Advice from Experienced Vaccine Equity Advocates
We reached out to some of our champions and asked them what advice they would share with other advocates to make the most of these advocacy periods, Mobilize to Immunize in the fall and Advocate to Vaccinate in the spring.
1. Remember There is Broad Support for Global Vaccines.
“Don’t assume that people won’t be supportive. I like to think that global childhood vaccines are not a party-driven sell. ‘Protecting others is protecting ourselves,’ is a message that resonates regardless of affiliation,” says Alexa Swingle, a pharmacist who has advocated in both North Carolina and South Carolina.
2. Do What You Can – Quick Actions Can Make A Difference.
“The time I have to commit fluctuates, but I always do what I can. It’s important to see that even some form of activity is better than nothing. Life is busy and overwhelming for all of us, but every little bit helps,” says Ilina Ewen, a longtime champion from North Carolina.
Mariam Bahova, a champion from Ohio, says she has found that social media and tweeting her lawmakers works well for her busy schedule. “It doesn’t take much time, and it’s amazing that you can push a button and reach out to your senators and friends at the same time. I have been retweeted by my officials, so I know that’s a way to make my voice heard,” she says.
Signing our petition to send messages to your members of Congress about global vaccine programs is another fast, easy way to act.
“It’s not as hard as you think! Be willing to put yourself out there and know what you do matters,” says Bridget Murphy, Shot@Life advocate in Kentucky.
3. Be Prepared.
A small amount of preparation is a big part of success. “Read the materials. Do your homework,” Dr. Michael Robinson advises other advocates.
Shot@Life provides materials and tries to make them as straightforward as possible. There are scripts for call-in days, fact sheets about diseases, talking points for meetings, tips for writing letters to the editor, and sample social media posts you are welcome to use or customize. Spending just a few moments reviewing the materials can give you both valuable information and some more confidence.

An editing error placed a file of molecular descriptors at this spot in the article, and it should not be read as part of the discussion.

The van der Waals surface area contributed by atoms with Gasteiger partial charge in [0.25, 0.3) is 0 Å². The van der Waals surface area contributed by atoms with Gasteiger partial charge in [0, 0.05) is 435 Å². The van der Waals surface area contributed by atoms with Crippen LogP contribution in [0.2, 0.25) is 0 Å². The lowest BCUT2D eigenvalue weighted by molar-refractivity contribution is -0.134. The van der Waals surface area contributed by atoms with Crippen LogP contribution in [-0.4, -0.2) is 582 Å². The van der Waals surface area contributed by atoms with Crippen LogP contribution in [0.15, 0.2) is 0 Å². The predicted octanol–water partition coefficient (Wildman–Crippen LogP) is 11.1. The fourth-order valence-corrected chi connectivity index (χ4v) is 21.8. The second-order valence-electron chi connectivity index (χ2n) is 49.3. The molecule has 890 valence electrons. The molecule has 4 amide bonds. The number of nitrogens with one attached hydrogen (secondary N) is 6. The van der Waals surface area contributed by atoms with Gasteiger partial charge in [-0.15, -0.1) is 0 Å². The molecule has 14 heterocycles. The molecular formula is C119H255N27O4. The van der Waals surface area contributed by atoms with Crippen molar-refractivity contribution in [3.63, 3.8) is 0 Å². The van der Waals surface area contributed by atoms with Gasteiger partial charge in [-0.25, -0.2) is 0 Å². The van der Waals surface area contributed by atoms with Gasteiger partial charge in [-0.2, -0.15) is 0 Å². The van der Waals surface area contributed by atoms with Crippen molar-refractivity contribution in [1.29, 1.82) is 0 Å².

You are not expected to memorize all the information and can refer to it whenever you need to. That said, Alexa recommends selecting a favorite statistic that you can “keep in your back pocket.” She suggests finding one that’s easy to remember, such as the fact that more than 25 million children (almost the population of Texas) around the world missed routine immunizations in 2021. Also, keep the info handy. You never know when you may need it.
“On Shot@Life’s call-in day, I called and left a message for Sen. Rand Paul, as I had done before. I went on about my day, and as I was fixing dinner, the phone rang. It was one of Sen. Paul’s staffers returning my call. I was shocked. I scrambled to find our talking points, and we talked for approximately 20 minutes,” explained Bridget Murphy.
Then the staffer called her friend and fellow champion, Irene Stamper. “You just never know what’s going to happen when you take action,” says Irene.
4. Tell Stories
Whether you are writing a letter to the editor, hosting an event, or meeting with a lawmaker or staffer, stories are a powerful way to explain why global vaccines are so important.
“Everyone likes a story. Statistics are important…but when you have a personal story of how it impacted a patient or a child around the world, it makes global immunization so much more real,” says Dana DeShon, a nurse practitioner in Illinois. She adds, “Stories allow us to illustrate why the cold chain is so important, what an involved process it is reaching remote communities, and what immunization means to mothers.”
Don’t forget that your story is an important one to tell, too. Sharing what brought you to Shot@Life and why you care about vaccine equity is important. Not only do lawmakers want to know that their constituents care and why, your friends may also be interested. Mariam Bahova reports that her friends were interested in her work as a Shot@Life champion. She urges others to “keep passing on the word … that vaccine equity matters with the people you know.” When they know why it matters to you and what your story is, it will have a much bigger impact.
5. Ask For Help!
“Advocacy doesn’t have to be scary. It’s up to you whether you want to make a phone call, send an email – just find a way that’s easiest for you,” she says. “Then, you realize that you can do it and it’s not that hard.”